Construct boreholes to end water woes, Council told

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Simbarashe Fenton M

Redcliff Town Council has been advised to opt for boreholes as an alternative water source in order to solve the water scarcity facing the town.

Residents who have gone up to three months without water, believe that the council should face reality and realise their failure in providing water to the community. Residents are of the view that the council should resort to borehole water or prepaid water system.

“Boreholes are supplementing water supply in large cities like Bulawayo. Therefore, Redcliff can get some of its water supply from underground water. We know that there are some arguments from other quarters that underground water is temporal, however that underground water is better as compared to nothing, if there is no adequate money for bigger projects. We need to drill 40-60 boreholes to supply the town with water and they should be 100 meters plus deep,” echoed Mabhena, a resident who was speaking during deliberations on the issue in the WhatsApp Redcliff Mayor’s Forum platform.

“On this water issue the council is lying to hide behind a finger, we are paying rates every month and a lot of people re paying but this year we have received water one day for less than an hour,” argued another resident.

Without a permanent water source and owing Kwekwe City over rtgs$70 million, the town council has for the past few months conducted a water closing blitz in an effort to encourage residents to reduce their debts for continued supply from Kwekwe.

Residents however exonerate failure to pay dues as the main reason for the long standing service delivery crisis but blame lack of competent leadership with those at the helm of management and council business seem to have diverging objectives.

“It is pathetic to have a leadership that blames the people for its failures! The reason why everyone is not in the council is because we entrusted you with those offices and responsibilities on our behalf, believed you could bring the required services to us.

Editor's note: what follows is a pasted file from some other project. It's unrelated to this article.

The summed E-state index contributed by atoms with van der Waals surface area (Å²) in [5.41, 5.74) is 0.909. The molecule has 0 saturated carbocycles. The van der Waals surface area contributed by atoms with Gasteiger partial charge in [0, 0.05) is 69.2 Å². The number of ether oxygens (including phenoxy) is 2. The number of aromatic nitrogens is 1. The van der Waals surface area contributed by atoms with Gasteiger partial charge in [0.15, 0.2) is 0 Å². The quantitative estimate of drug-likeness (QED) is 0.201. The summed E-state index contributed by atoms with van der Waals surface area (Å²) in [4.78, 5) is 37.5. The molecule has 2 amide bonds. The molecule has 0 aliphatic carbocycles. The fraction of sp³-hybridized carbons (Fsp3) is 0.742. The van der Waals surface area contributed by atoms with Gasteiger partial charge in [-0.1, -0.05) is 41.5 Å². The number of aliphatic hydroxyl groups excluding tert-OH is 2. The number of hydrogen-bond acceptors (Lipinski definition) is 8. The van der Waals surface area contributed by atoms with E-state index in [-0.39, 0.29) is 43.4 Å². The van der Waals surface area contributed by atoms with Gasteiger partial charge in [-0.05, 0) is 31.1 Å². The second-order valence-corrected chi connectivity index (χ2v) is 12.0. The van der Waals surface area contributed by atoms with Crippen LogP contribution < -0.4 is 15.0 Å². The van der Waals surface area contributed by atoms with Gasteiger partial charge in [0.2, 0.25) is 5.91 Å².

“We thought our leadership will be innovative but alas, they blame us for ‘sabotaging’ water bill payments. Is it not their role to enforce bill payment? What we are experiencing is not necessarily a water crisis but a leadership crisis because you cannot be succeeding each other for five years and doing nothing while the town drowns in crisis, we need to come up with a permanent solution and I am buying very much the borehole alternative suggested here,” said another resident identified as Shylate Maposa.

Residents now resort to shallow sewer infested water streams, unprotected wells, boreholes as an alternative to the water problems facing the town. This might lead to diseases such as cholera and typhoid.

Former Redcliff Deputy Mayor Bernard Zimbowa advised that the town council should find imminent solution to be its own water authority and desist from relying on Kwekwe City.

“My contribution on water in Redcliff is for the council to be the water authority. This should be a permanent solution. We can demonstrate wave placards, engage relevant ministry but that will not get us anyway. Remember Redcliff started as Town Board without anything of its own but mostly relying on Kwekwe, no infrastructure you can think of. That was the beginning of the problem we are faced with today let us desist from blaming each other,” he said.

According to the town Mayor Cllr Clayton Masiyatsva, the failure to pay bills by those who owe the council has detrimental effect on water supply since 20 % of the residents are paying their bills while 80% continue to use water they do not pay for.

“It is a noble idea, we will delibarate it (proposed borehole alternative) as council and come back to you,” said Cllr Masiyatsva.

Some have blamed the resident associations, Torwood Redcliff Rutendo Residents Association(TORRA) and Greater Redcliff Residents Association(GRA) for its incompetence which has worsened the communication issue because there is lack of a unified front to engage with council due to diverging political standpoints hence it has been difficult to map a way foward.

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